A casually-attired Mike Tyson poses with tuxedoed Michael Spinks Wednesday, March 30, 1988 in New York, where they attended news conference confirming their scheduled June 27 fight in Atlantic City, N.J., for the world heavyweight boxing title now held by Tyson. (AP Photo/ Marty Lederhandler)
In 1988, Mike Tyson retained the undisputed heavyweight crown as he knocked out Michael Spinks 91 seconds into the first round of a championship fight in Atlantic City, New Jersey. A casually-attired Mike Tyson poses with tuxedoed Michael Spinks Wednesday, March 30, 1988 in New York, where they attended news conference confirming their scheduled June 27 fight in Atlantic City, N.J., for the world heavyweight boxing title now held by Tyson. (AP Photo/ Marty Lederhandler) (ASSOCIATED PRESS/Marty Lederhandler)
On June 27, 1990, NASA announced a flaw in the orbiting Hubble Space Telescope was preventing the instrument from achieving optimum focus. (The problem was traced to a mirror that had not been ground to exact specifications; corrective optics were later installed to fix the problem.) (AP Photo)

In this April 25, 1990 photograph provided by NASA, most of the giant Hubble Space Telescope can be seen as it is suspended in space by Discovery's Remote Manipulator System (RMS) following the deployment of part of its solar panels and antennae. This was among the first photos NASA released on April 30 from the five-day STS-31 mission.  The Hubble Space Telescope, one of NASA'S crowning glories, marks its 25th anniversary on Friday, April 24, 2015. With more than 1 million observations, including those of the farthest and oldest galaxies ever beholden by humanity, no man-made satellite has touched as many minds or hearts as Hubble.  (NASA via AP)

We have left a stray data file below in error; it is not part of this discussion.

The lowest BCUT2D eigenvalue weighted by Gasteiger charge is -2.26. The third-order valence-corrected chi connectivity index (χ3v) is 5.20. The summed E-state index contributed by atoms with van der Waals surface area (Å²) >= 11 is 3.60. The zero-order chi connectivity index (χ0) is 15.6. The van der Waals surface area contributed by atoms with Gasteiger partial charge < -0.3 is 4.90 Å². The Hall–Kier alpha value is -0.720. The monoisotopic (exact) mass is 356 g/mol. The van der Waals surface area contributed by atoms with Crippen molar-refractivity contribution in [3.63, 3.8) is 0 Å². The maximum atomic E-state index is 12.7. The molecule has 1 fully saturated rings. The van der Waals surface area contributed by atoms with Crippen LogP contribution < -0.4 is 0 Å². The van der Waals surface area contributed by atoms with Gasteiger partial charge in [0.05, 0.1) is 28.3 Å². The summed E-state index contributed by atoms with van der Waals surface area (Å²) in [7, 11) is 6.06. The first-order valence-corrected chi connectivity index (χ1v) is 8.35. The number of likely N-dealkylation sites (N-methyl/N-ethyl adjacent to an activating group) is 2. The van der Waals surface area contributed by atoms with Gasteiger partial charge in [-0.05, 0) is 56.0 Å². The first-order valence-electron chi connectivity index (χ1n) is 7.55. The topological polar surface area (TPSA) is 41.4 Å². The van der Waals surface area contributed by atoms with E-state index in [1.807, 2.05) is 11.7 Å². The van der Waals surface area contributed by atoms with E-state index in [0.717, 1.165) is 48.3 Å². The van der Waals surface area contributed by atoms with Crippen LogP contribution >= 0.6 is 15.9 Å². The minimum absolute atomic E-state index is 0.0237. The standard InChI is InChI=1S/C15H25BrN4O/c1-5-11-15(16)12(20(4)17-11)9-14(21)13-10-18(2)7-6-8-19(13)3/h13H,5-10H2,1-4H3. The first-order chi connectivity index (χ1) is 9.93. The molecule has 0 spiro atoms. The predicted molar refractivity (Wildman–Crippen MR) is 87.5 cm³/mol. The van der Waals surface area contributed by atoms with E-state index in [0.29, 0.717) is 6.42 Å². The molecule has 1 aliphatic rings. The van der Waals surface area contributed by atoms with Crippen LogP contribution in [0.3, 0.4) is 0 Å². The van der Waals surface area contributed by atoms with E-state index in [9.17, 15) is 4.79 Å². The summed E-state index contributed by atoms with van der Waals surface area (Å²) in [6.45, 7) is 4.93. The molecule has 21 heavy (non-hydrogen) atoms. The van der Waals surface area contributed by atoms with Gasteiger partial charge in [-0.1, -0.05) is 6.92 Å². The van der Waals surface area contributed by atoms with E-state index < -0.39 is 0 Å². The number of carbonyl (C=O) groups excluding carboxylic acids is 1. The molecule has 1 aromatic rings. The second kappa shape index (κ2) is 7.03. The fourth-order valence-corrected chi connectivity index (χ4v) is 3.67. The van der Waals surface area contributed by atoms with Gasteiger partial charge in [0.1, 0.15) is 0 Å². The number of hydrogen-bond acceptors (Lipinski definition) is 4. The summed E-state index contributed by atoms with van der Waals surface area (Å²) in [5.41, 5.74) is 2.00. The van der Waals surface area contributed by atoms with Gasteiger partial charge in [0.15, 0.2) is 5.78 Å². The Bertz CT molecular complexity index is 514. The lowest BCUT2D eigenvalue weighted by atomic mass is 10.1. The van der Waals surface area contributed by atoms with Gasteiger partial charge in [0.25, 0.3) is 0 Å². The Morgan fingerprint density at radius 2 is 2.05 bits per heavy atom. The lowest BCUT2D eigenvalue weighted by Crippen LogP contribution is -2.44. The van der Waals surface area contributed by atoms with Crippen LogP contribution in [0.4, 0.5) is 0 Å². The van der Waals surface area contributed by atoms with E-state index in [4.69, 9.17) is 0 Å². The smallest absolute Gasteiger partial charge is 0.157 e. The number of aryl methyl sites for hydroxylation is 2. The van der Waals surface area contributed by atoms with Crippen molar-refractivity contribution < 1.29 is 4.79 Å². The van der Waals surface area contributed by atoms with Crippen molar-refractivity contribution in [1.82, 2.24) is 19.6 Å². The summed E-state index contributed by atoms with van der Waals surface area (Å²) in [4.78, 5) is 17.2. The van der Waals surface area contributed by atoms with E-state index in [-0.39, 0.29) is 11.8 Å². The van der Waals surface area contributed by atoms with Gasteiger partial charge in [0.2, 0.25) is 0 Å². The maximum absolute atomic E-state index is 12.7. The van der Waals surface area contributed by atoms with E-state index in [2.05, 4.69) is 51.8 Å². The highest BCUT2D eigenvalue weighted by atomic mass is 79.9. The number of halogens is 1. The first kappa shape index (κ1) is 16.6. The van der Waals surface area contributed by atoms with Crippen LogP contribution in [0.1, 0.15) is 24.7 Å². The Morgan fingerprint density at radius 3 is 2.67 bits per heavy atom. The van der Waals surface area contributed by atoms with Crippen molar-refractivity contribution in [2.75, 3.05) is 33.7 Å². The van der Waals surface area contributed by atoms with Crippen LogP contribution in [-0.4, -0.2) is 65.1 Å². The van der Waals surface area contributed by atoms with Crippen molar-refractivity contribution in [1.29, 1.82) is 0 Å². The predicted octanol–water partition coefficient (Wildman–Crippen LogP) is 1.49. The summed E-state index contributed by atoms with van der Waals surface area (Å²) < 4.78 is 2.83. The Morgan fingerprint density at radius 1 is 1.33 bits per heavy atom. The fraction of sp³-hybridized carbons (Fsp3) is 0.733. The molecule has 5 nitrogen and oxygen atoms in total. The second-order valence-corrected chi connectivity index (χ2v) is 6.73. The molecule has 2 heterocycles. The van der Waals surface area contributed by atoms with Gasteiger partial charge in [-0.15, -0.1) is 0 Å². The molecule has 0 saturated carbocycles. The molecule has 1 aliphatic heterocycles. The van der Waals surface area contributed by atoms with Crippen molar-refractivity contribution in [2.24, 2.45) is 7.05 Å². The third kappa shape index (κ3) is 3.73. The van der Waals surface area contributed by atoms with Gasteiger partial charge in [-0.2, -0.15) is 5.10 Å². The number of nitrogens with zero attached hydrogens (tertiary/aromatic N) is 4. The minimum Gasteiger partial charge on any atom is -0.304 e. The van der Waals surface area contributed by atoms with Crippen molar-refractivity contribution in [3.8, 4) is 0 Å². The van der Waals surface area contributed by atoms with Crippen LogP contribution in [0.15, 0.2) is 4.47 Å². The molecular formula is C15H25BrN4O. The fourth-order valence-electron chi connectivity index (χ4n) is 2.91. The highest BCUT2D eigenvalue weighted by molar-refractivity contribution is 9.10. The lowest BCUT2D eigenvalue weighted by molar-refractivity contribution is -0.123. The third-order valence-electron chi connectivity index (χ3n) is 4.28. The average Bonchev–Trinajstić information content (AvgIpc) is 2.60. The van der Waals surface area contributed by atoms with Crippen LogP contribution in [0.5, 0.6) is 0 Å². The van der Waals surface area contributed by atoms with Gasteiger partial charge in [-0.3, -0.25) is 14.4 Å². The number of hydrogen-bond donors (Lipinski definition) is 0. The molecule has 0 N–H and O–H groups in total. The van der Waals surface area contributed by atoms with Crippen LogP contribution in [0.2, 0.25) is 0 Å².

In 1990, NASA announced a flaw in the orbiting Hubble Space Telescope was preventing the instrument from achieving optimum focus. (The problem was traced to a mirror that had not been ground to exact specifications; corrective optics were later installed to fix the problem.) (AP Photo) Here, most of the giant Hubble Space Telescope can be seen as it is suspended in space by Discovery’s Remote Manipulator System (RMS) following the deployment of part of its solar panels and antennae in this April 25, 1990 provided by NASA (NASA via AP) (AP)
FILE - In this June 28, 1991 file photo, then-retiring Supreme Court Associate Justice Thurgood Marshall faces cameras and reporters during a news conference in the Supreme Court in Washington. As a young lawyer working for Marshall, Elena Kagan repeatedly expressed her concern that a conservative Supreme Court was looking for ways to cut back on the rights of women, criminal defendants and prisoners. (AP Photo/Charles Tasnadi, File)
In 1991, Supreme Court Justice Thurgood Marshall, the first black jurist to sit on the nation’s highest court, announced his retirement. (His departure led to the contentious nomination of Clarence Thomas to succeed him.) In this June 28, 1991 file photo, then-retiring Supreme Court Associate Justice Thurgood Marshall faces cameras and reporters during a news conference in the Supreme Court in Washington. As a young lawyer working for Marshall, Elena Kagan repeatedly expressed her concern that a conservative Supreme Court was looking for ways to cut back on the rights of women, criminal defendants and prisoners. (AP Photo/Charles Tasnadi, File) (AP/Charles Tasnadi)